The final ingredient is cinnamon, and in this case, it's worth it to seek out Ceylon cinnamon. Some refer to it as "true cinnamon", though there's not really anything more "true" about it. The cinnamon we more commonly get here is cassia cinnamon, the thick bark of the C. loureiroi tree. It's got a spicy, brash flavor that's great in cookies and spice cakes, but overpowering in this dish. Ceylon cinnamon (C. verum) has wispier, more scroll-like bark, with a milder spiciness and a sweeter, almost vanilla-like aroma. I find it in bulk bins at my local Latin market, where I can buy it a stick at a time. But you can find it packaged in the spice sections of any Latin market. (If you're using regular cinnamon, cut down on the amount by half.)
If you were making a straight-up recado, you'd toast the spices dry before grinding and combining with moist aromatics. In this case, I'm going to add oil to the marinade anyway, so it's easier to bloom the spices in oil (or lard, if you prefer). The oil distributes heat more evenly than a dry skillet, which means more even toasting and better flavor development. Bonus: Most of the aromatic compounds in these spices are fat-soluble, which means more flavor retention than when spices are dry-toasted.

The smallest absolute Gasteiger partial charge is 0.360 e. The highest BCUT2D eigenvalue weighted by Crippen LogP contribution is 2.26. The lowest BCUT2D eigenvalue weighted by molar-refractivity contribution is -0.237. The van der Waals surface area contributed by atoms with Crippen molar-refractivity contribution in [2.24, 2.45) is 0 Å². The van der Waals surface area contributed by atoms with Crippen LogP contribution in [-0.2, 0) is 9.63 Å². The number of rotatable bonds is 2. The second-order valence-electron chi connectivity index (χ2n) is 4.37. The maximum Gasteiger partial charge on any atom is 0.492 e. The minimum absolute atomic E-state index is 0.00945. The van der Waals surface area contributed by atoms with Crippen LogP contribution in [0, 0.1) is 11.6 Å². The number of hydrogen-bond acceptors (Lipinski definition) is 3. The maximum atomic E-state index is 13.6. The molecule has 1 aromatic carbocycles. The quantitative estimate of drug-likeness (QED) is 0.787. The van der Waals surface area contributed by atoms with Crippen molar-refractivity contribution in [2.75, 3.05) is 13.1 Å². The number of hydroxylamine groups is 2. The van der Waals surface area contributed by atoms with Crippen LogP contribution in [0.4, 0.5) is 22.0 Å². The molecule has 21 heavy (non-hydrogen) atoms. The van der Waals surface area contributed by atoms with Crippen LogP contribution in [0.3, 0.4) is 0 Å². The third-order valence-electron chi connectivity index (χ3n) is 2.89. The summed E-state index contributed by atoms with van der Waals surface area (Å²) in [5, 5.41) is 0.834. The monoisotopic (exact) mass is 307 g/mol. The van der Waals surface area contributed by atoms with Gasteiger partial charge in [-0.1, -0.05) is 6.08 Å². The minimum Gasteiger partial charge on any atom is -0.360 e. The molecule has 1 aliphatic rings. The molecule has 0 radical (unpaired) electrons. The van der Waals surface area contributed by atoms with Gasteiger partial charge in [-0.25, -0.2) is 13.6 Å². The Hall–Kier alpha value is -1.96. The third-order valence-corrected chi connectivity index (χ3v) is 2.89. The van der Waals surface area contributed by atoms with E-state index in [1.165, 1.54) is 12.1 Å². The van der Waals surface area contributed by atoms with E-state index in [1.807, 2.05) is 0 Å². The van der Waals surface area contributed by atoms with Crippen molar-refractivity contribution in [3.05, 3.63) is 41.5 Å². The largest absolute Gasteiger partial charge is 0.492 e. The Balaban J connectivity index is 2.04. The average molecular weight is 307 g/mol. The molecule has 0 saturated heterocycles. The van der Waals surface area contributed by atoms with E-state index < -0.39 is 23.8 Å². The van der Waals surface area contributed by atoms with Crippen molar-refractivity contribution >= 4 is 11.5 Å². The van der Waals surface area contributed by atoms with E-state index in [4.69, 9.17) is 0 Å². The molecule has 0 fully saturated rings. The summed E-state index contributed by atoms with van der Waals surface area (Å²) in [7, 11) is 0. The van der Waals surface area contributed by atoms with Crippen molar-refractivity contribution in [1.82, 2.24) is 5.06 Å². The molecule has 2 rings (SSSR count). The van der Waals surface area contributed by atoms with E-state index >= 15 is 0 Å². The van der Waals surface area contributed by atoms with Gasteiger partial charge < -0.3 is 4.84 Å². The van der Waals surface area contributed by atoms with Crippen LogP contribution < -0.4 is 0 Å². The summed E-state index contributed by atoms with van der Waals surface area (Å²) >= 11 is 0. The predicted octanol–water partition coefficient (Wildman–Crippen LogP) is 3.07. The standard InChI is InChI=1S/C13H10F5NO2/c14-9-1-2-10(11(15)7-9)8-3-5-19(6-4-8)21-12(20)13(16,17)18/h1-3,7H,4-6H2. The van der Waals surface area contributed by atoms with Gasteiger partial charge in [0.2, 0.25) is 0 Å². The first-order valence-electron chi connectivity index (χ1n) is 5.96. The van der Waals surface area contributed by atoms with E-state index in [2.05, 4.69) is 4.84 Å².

Traditional Yucatán Aromatics
There are only two remaining aromatics, and they are as essential to Yucatecan cuisine as the spices: charred garlic and bitter-orange (Seville orange) juice. Garlic can be charred directly over the flame of a gas burner. You can do it a whole head at a time, but it takes a good 10 minutes or so of constant attention. By breaking the head apart and threading each individual unpeeled clove on a skewer, you can cut that time down to just a couple of minutes. When I say "char the garlic," I mean it. Totally black on every surface is what you're going for. This not only gives it a smoky flavor on the exterior but also guarantees that the interior is cooked and softened, reducing the harsh bite of raw garlic. (If you don't have a gas burner, you can do this with a blowtorch or by tossing the garlic in a dry skillet until it's blackened on most surfaces.) Once it's burnt, peel away the outer skins, and you should be left with tender, smoky cloves with a few black spots here and there.